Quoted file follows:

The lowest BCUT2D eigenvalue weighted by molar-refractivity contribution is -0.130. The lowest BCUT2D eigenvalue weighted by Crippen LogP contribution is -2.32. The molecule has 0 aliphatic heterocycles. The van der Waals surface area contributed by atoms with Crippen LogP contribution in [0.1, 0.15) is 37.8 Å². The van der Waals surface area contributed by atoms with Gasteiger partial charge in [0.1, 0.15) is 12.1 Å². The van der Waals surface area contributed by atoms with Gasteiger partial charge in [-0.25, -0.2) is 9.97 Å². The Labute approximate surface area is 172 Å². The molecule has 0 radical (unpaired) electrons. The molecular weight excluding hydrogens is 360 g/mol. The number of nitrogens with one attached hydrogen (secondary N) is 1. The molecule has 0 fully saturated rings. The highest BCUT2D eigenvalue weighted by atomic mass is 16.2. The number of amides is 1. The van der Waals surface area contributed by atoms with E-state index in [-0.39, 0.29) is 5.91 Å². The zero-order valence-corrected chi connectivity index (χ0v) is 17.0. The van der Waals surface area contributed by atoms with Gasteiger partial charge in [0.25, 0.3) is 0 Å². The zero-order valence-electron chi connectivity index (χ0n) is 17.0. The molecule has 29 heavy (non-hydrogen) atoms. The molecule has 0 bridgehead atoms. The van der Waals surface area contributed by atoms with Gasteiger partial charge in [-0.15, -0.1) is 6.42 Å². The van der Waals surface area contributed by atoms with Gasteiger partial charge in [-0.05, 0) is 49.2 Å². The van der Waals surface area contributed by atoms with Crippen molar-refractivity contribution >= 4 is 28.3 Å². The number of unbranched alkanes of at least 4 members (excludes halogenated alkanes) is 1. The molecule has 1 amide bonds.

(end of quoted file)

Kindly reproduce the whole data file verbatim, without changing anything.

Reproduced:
The lowest BCUT2D eigenvalue weighted by molar-refractivity contribution is -0.130. The lowest BCUT2D eigenvalue weighted by Crippen LogP contribution is -2.32. The molecule has 0 aliphatic heterocycles. The van der Waals surface area contributed by atoms with Crippen LogP contribution in [0.1, 0.15) is 37.8 Å². The van der Waals surface area contributed by atoms with Gasteiger partial charge in [0.1, 0.15) is 12.1 Å². The van der Waals surface area contributed by atoms with Gasteiger partial charge in [-0.25, -0.2) is 9.97 Å². The Labute approximate surface area is 172 Å². The molecule has 0 radical (unpaired) electrons. The molecular weight excluding hydrogens is 360 g/mol. The number of nitrogens with one attached hydrogen (secondary N) is 1. The molecule has 0 fully saturated rings. The highest BCUT2D eigenvalue weighted by atomic mass is 16.2. The number of amides is 1. The van der Waals surface area contributed by atoms with E-state index in [-0.39, 0.29) is 5.91 Å². The zero-order valence-corrected chi connectivity index (χ0v) is 17.0. The van der Waals surface area contributed by atoms with Gasteiger partial charge in [0.25, 0.3) is 0 Å². The zero-order valence-electron chi connectivity index (χ0n) is 17.0. The molecule has 29 heavy (non-hydrogen) atoms. The molecule has 0 bridgehead atoms. The van der Waals surface area contributed by atoms with Gasteiger partial charge in [-0.15, -0.1) is 6.42 Å². The van der Waals surface area contributed by atoms with Gasteiger partial charge in [-0.05, 0) is 49.2 Å². The van der Waals surface area contributed by atoms with Crippen molar-refractivity contribution >= 4 is 28.3 Å². The number of unbranched alkanes of at least 4 members (excludes halogenated alkanes) is 1. The molecule has 1 amide bonds.